There are only seven basic stories, or at least that's what TV Tropes says, and high school lit teacher Germain (at Lycee Gustave Flaubert, no less) is certain he knows them all backwards and forwards. As portrayed by Fabrice Luchini in Francois Ozon's “In The House,” Germain may appear, at first, as a caricature. His Woody Allen-esque glasses and fine guage sweaters exude a put-upon bookworm, forced by circumstance to hang up his own creative dreams and waste his hours trying to bang some sense into the dull youth of today.
“In The House” opens, after Germain is spied rolling his eyes at a faculty meeting, with him bemoaning the lack of creativity from his creative writing class. Echoing Max Von Sydow's soliloquy at the television from “Hannah and His Sisters,” Germain trudges through his papers until he finds one that is sharp and witty, with elegant phrases and a unique point of view.
It is the first section in an ongoing story written by Claude (Ernst Umhauer), a handsome, blonde, slightly devilish kid who sits in the back watching everything. (Dane DeHaan for the Hollywood remake, to be sure.) After reading the piece aloud to his wife (Francophone Kristin Scott Thomas) Germain's first instinct to force the story to stop. This degree of nonconformity is dangerous, and besides, what if the other student should find out about it?
The other student is Rapha (Bastien Ughetto), a student with poor math skills on the receiving end of Claude's tutorials. These lessons, however, are just an excuse for Claude to get a firsthand look at the interior of a typical, middle class home.
Rapha's family's house is situated on the perimeter of a park, and has therefore been a longtime object of speculation for the dangerously curious Claude. Once “in the house,” Claude's impressions of Rapha's father as a frustrated middle-manager and sports-happy Sinophile and Rapha's mother as “the most bored woman in the world” become the focus of his serialized tale.
In time, Germain becomes obsessed with the story, demanding changes be made. This starts out as professorial guidance, making suggestions about tone and voice (all cleverly visualized in replayed dramatizations) but soon he is appearing as an actual character in the tale with a full-throated interest in its outcome.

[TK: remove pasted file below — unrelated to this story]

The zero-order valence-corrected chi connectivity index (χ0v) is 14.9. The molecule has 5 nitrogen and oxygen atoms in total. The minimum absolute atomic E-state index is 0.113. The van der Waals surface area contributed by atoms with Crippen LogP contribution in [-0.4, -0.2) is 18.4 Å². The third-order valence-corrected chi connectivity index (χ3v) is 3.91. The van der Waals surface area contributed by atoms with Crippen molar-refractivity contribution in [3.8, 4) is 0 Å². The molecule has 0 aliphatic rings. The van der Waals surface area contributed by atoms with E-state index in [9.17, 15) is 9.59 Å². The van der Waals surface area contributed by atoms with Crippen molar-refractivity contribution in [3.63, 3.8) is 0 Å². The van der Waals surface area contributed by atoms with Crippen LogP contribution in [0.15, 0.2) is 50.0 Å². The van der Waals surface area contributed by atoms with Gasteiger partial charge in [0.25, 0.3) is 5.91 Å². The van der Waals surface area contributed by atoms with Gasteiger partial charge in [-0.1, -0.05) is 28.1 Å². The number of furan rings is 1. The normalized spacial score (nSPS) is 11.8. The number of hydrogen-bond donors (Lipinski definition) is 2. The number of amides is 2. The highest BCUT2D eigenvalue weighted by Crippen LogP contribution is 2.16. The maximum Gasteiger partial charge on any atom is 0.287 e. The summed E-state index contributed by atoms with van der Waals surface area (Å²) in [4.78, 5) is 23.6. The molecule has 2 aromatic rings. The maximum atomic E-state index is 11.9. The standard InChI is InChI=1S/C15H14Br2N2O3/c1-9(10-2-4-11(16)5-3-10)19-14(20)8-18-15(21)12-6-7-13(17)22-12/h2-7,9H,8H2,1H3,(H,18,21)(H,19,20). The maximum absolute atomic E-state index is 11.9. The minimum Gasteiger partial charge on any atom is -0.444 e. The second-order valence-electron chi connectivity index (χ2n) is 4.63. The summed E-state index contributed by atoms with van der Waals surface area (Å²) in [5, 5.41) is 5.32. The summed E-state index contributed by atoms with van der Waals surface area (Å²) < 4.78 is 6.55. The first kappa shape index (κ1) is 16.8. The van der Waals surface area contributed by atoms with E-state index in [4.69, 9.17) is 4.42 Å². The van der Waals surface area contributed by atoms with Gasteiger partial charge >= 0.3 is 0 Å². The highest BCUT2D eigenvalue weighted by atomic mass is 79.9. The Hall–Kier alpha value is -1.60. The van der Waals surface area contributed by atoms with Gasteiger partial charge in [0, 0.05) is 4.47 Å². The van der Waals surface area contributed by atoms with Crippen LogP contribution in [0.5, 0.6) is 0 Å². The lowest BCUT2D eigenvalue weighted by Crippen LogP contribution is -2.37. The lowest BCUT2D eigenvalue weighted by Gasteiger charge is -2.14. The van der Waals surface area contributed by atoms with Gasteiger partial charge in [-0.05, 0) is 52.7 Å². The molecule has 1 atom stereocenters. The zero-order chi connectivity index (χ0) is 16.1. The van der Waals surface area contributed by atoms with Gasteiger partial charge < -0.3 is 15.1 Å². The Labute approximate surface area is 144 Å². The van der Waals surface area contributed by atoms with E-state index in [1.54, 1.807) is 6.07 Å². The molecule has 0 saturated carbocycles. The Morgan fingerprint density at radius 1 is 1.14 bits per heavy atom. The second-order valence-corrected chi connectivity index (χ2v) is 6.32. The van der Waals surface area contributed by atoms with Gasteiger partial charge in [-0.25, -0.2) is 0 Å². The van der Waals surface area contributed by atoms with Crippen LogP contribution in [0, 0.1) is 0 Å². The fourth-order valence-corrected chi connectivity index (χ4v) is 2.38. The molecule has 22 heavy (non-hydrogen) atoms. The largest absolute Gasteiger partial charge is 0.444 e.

With its wheels-within-wheels structure and ubiquitous jibber-jabber between neophyte and guide “In the House” is something of a lit major's “Inception.” Ozon's screenplay (based on a play by Juan Mayorga) makes great use of ambiguity not only in what is “really” happening, but whether what we are seeing is the actual fictional story as written or a potential version of the written story.
If this sounds all heady and meta, that's because it is (it's about a lit prof for heaven's sake!) but it is also very droll and even just a little bit sinister. A wonderful B-story concerns Kristen Scott Thomas' declining career as a gallerist, and there are some cleverly nuanced japes at the modern art scene – a subject that's usually offered up for blunt ridicule.
As is normally the case when one gets “in too deep” there are are some scandalous turns, and “In The House” is no different. Our underage boy and bored housewife (played by a very dressed-down Emmanuelle Seigner, I should add) do, eventually, strike up a physical relationship – or at least they do in one of the layers of the story. Whether or not it actually happens is something only the two of them will know for sure.
“In the House” is crafty and juicy and ought to delight anyone whose ever thumped their chest about being a storyteller. I must confess, however, that somewhere in the third act the air started to leak from the balloon. The tongue-clucking from all the adults feels out of sync with the agreeable tone of the rest of the picture. Yes, Claude and Germain engage in hubris, but the bulk of the movie is basically cheering them on.
By the time we get to the end of the picture, after some discussion on how a perfect ending must somehow be both unexpected and inevitable, “In the House,” in my opinion, chokes. It gets over-dramatic, even a tad preposterous, though not so much as to ruin the whole film. I mean, bookish Germain getting knocked unconscious by a hardcover Celine is hard to fully snub. Considering the truly lame nature of Ozon's last picture (“Potiche”) this is, despite the humor, more in line with the director's quite good thriller “Swimming Pool.”
SCORE: 7.8 /10